Diplomacy and Trade in the Chinese World, 589-1276

Diplomacy and Trade in the Chinese World, 589-1276

Diplomacy and Trade in the Chinese World, 589-1276

Diplomacy and Trade in the Chinese World, 589-1276


Covering the period from the establishment of Sui to the fall of Southern Sung, this reference work for the first time gives a full and conveniently arrranged overview of China's diplomatic and trade relations with its major and minor Asian neighbours: continental South Asia and the islands, Japan, Korea, Northeast Asia, Tibet, Central Asia, West Asia, the Middle East, and the Hsia, Liao, and Chin States. Basing himself on his yearlong research of Chinese offical histories and historical compendia, the author offers a wealth of detailed information - in translation - on matters such as the goods exchanged, the negotiations for peace and alliances, special missions required by diplomatic etiquette, foreign requests for marriage with Chinese princesses, etc. Special emphasis is given to the meaning of the so-called tribute missions , in reality a disguised form of trade.


This work is a sequel to the chapter on EMBASSIES in my The Six Dynasties, vol.11 (Bulletin of the Museum of Far Eastern Antiquities, vol. 69, 1996). It is chiefly a study of the exchange of missions and the goods they brought. Government trade is therefore a major theme of this work. Military conflicts are mentioned only in passing, whenever they help to elucidate diplomatic reactions.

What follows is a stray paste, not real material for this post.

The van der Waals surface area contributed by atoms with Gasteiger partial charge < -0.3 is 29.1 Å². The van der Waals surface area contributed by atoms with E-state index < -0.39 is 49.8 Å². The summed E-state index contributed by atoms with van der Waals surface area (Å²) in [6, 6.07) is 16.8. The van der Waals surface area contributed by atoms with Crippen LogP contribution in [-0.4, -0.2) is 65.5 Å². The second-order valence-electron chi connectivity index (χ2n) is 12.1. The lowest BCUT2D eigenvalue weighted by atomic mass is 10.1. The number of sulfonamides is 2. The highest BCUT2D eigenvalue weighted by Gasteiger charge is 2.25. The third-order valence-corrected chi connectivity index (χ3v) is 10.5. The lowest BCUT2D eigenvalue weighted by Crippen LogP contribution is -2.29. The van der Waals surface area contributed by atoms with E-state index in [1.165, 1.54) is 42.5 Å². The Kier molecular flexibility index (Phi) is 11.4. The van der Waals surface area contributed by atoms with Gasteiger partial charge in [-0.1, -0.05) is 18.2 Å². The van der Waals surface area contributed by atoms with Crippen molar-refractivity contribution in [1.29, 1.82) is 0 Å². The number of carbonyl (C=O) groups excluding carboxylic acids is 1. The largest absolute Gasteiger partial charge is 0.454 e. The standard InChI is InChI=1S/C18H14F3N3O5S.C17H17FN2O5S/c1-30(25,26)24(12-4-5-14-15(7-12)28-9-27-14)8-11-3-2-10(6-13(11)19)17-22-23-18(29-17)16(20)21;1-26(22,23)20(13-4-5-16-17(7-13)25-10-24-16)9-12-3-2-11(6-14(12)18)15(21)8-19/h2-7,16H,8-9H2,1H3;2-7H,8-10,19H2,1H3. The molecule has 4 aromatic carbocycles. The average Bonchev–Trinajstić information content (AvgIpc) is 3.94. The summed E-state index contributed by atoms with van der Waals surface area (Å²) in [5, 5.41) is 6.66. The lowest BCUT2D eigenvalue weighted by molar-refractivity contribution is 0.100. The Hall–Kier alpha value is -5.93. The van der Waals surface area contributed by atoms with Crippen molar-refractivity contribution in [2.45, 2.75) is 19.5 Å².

I am not concerned with the theory of foreign policy, with Chinese diplomacy in a broad, international context, or how the imperial courts perceived foreign ethnic groups. High-level debates and decisions at the court on how to cope with powerful foreign peoples, and the strategies of diplomatic specialists such as a P’ei Chü (d. ca.630) are beyond the scope of this work. So are diplomatic correspondences, or the reminiscences of envoys. An exhaustive study of such matters would require several books in their own right. Neither do I discuss private, foreign travellers such as Buddhist monks. They did not represent their countries. I deal with the actual technique of foreign relations, i.e. chiefly with the exchange of missions and the goods they brought.

Obviously, China and its immediate neighbours had other relations than mere trade. Borders had to be delineated, peace had to be concluded, technology and books were exchanged, and so on. Where the sources dwell on these matters, I have given them full attention. For countries which were situated more distantly from China, trade became the exclusive purpose of the missions. The states in Afghanistan, the Middle East, India, and on the islands to the south did not have to reckon with China as a great power, and they did not have to pay homage to the Son of Heaven. All they wanted was Chinese goods. If their envoys went through motions which signified submission, this was no more than smart business practice.

The Chinese saw it differently and liked to believe that the emperor or Son of Heaven was destined to govern the world. This concept of a universal ruler was hard to maintain in times of internal division or strong foreign neighbours, when emperors had to accomodate themselves to the existance of other emperors, and rival courts had to devise means of coexistance. It was nevertheless shared by all, whether Chinese or aliens. It meant that foreign kings and chiefs were con-

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